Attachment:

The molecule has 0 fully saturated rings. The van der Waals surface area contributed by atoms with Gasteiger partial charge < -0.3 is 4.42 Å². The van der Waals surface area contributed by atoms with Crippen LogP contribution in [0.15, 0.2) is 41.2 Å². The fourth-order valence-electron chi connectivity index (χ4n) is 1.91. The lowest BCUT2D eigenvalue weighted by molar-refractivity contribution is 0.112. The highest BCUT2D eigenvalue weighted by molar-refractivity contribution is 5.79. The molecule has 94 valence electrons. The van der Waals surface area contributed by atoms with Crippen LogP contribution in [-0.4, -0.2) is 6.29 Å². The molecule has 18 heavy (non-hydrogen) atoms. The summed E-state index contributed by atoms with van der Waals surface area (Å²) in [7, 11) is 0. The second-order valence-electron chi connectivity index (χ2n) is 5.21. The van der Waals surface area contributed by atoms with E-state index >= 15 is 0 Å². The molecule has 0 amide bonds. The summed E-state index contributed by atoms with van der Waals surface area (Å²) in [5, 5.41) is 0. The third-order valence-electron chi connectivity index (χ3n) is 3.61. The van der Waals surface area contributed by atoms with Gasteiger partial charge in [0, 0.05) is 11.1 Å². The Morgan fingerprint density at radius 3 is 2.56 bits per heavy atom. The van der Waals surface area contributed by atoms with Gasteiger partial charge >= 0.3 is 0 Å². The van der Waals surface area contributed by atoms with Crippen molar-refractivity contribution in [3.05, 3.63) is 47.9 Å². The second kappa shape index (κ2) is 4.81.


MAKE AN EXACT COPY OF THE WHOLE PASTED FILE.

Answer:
The molecule has 0 fully saturated rings. The van der Waals surface area contributed by atoms with Gasteiger partial charge < -0.3 is 4.42 Å². The van der Waals surface area contributed by atoms with Crippen LogP contribution in [0.15, 0.2) is 41.2 Å². The fourth-order valence-electron chi connectivity index (χ4n) is 1.91. The lowest BCUT2D eigenvalue weighted by molar-refractivity contribution is 0.112. The highest BCUT2D eigenvalue weighted by molar-refractivity contribution is 5.79. The molecule has 94 valence electrons. The van der Waals surface area contributed by atoms with Crippen LogP contribution in [-0.4, -0.2) is 6.29 Å². The molecule has 18 heavy (non-hydrogen) atoms. The summed E-state index contributed by atoms with van der Waals surface area (Å²) in [7, 11) is 0. The second-order valence-electron chi connectivity index (χ2n) is 5.21. The van der Waals surface area contributed by atoms with E-state index >= 15 is 0 Å². The molecule has 0 amide bonds. The summed E-state index contributed by atoms with van der Waals surface area (Å²) in [5, 5.41) is 0. The third-order valence-electron chi connectivity index (χ3n) is 3.61. The van der Waals surface area contributed by atoms with Gasteiger partial charge in [0, 0.05) is 11.1 Å². The Morgan fingerprint density at radius 3 is 2.56 bits per heavy atom. The van der Waals surface area contributed by atoms with Gasteiger partial charge >= 0.3 is 0 Å². The van der Waals surface area contributed by atoms with Crippen molar-refractivity contribution in [3.05, 3.63) is 47.9 Å². The second kappa shape index (κ2) is 4.81.